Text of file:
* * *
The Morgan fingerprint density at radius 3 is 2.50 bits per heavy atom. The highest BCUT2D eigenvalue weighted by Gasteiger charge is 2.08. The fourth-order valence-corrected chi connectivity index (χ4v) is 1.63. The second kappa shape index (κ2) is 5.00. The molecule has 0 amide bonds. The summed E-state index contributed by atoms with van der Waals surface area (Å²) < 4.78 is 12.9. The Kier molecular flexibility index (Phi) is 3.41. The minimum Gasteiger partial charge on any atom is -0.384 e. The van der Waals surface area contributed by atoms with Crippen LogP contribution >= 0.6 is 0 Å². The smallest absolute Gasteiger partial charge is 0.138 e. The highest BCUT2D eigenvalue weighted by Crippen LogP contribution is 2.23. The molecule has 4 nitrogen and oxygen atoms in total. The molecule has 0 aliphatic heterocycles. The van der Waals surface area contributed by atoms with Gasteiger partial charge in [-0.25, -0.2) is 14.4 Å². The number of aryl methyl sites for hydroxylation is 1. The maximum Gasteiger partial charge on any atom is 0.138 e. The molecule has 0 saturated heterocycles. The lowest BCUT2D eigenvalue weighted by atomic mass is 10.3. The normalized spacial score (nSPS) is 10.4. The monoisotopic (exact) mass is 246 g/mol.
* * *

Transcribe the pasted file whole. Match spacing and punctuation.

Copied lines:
The Morgan fingerprint density at radius 3 is 2.50 bits per heavy atom. The highest BCUT2D eigenvalue weighted by Gasteiger charge is 2.08. The fourth-order valence-corrected chi connectivity index (χ4v) is 1.63. The second kappa shape index (κ2) is 5.00. The molecule has 0 amide bonds. The summed E-state index contributed by atoms with van der Waals surface area (Å²) < 4.78 is 12.9. The Kier molecular flexibility index (Phi) is 3.41. The minimum Gasteiger partial charge on any atom is -0.384 e. The van der Waals surface area contributed by atoms with Crippen LogP contribution >= 0.6 is 0 Å². The smallest absolute Gasteiger partial charge is 0.138 e. The highest BCUT2D eigenvalue weighted by Crippen LogP contribution is 2.23. The molecule has 4 nitrogen and oxygen atoms in total. The molecule has 0 aliphatic heterocycles. The van der Waals surface area contributed by atoms with Gasteiger partial charge in [-0.25, -0.2) is 14.4 Å². The number of aryl methyl sites for hydroxylation is 1. The maximum Gasteiger partial charge on any atom is 0.138 e. The molecule has 0 saturated heterocycles. The lowest BCUT2D eigenvalue weighted by atomic mass is 10.3. The normalized spacial score (nSPS) is 10.4. The monoisotopic (exact) mass is 246 g/mol.